While I often criticize manufacturers, I try to remain sympathetic to their collective plight. Despite being multinational corporations that typically lack accountability, they’re still businesses that need to turn a profit to maintain their existence and are constantly coping with fluid regulatory rules or social pressures. That’s one reason why green initiatives are often more about optics and money than achieving any tangible environmental goals.
But not adhering to cultural dogmas can have real ramifications, as BMW and Daimler recently found out. The companies are being sued in their native Germany for allegedly failing to meet carbon reduction targets and not setting an official date to abolish the internal combustion engine.
That probably sounds reasonable enough if you’re an eco-warrior or one of those Extinction Rebellion types who block roads (forcing vehicles to idle unproductively) as a way to protest air pollution. But if you’re sane, you might be wondering how a company can be sued for manufacturing products consumers continue to purchase and have been around for over a century.
Apparently, it’s all the rage in Europe.
Earlier this month, Greenpeace and the German environmental non-governmental organization (NGO) Deutsche Umwelthilfe (literally DUH) said they would be taking action against Volkswagen, BMW, Mercedes-Benz parent Daimler, and oil producer Wintershall Dea if they didn’t immediately strengthen their environmental commitments.
While this sounds exactly like extortion, a legal precedent was actually set in the Netherlands last year. A case was brought against Royal Dutch Shell, with regional courts ruling that the company had to reduce its greenhouse emissions by 45 percent by 2030 (vs 2019 levels). Shell claimed that its previous timetable of 2050 still adhered to the Paris Agreement. But the court was seemingly disinterested in the accord and ultimately sided with Friends of the Earth Netherlands, Greenpeace, Fossil Free Netherlands, and their co-plaintiffs.
NGOs have since decided to go against German automakers and oil concerns, with Greenpeace and DUH leading the charge this time. According to Reuters and Germany’s Handelsblatt, a formal suit was filed on Monday evening:
In letters to the firms in early September, the companies were given until September 20 to agree to the NGO’s demands, which also included limiting production of internal combustion engine (ICE) cars ahead of 2030.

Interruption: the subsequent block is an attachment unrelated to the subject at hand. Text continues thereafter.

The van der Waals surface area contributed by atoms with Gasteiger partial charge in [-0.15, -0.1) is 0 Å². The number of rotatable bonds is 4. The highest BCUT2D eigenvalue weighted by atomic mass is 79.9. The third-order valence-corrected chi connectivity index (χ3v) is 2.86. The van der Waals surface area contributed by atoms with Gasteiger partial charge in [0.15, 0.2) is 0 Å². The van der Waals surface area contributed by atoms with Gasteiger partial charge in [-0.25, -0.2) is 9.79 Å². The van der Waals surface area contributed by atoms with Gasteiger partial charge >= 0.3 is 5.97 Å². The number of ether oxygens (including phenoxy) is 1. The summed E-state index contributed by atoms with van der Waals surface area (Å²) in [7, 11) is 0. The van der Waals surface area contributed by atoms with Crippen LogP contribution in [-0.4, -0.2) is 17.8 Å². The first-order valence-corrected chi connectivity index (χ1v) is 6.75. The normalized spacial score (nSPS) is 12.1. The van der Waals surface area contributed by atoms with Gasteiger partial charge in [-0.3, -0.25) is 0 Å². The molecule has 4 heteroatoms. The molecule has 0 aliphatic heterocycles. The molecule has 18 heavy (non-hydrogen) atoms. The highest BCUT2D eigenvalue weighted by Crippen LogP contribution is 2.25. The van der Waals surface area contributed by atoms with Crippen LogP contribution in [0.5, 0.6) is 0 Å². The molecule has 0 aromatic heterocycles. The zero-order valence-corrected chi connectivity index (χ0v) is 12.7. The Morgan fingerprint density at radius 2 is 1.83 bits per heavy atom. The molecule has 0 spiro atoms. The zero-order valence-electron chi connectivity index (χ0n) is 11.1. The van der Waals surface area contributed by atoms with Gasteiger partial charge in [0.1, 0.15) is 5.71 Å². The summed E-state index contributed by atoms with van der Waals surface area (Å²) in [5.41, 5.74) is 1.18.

Neither of the companies has so far set an end date for ICE car production.
BMW and Daimler confirmed to Reuters on Monday that they had not accepted the NGO’s demands.
You know, I think a lot of my controversial ire for electric vehicles stems from the fact that they’re being mandated rather than improved to a point where they make sense to buy over internal-combustion cars. We already have a regulatory environment that financially penalizes entities for not being sufficiently green. But there’s also this constant government involvement that cuts companies a break for selling EVs and allows manufacturers to get off with little more than a slap on the wrist when they really screw things up.
The whole thing borders on being farcical and it often seems like nobody is taking a serious, objective look into any of this. EVs are great for some people and totally impractical for others. Their swift adoption is also likely to have indirect consequences for a place like Germany, where the population remains heavily reliant on coal for energy production.
Something tells me an unrestrained push toward electrification may pan out like the EU’s former passion for diesel. Europe had been pushing diesel vehicles as the greener alternative to gasoline for decades, offering all kinds of incentives to ensure residents would buy them. Then it found out that they were flooding the atmosphere with nitrogen oxides and loading up cities with soot. The resulting backlash the regulators into a tizzy as they upgraded efficiency rules automakers couldn’t hope to adhere to. Now they’re ready to embrace electric vehicles with wild abandon while largely ignoring the perils of mining the materials necessary for battery production, the widespread job losses associated with EV manufacturing, and proper grid loading.[Image: Imagenet/Shutterstock]
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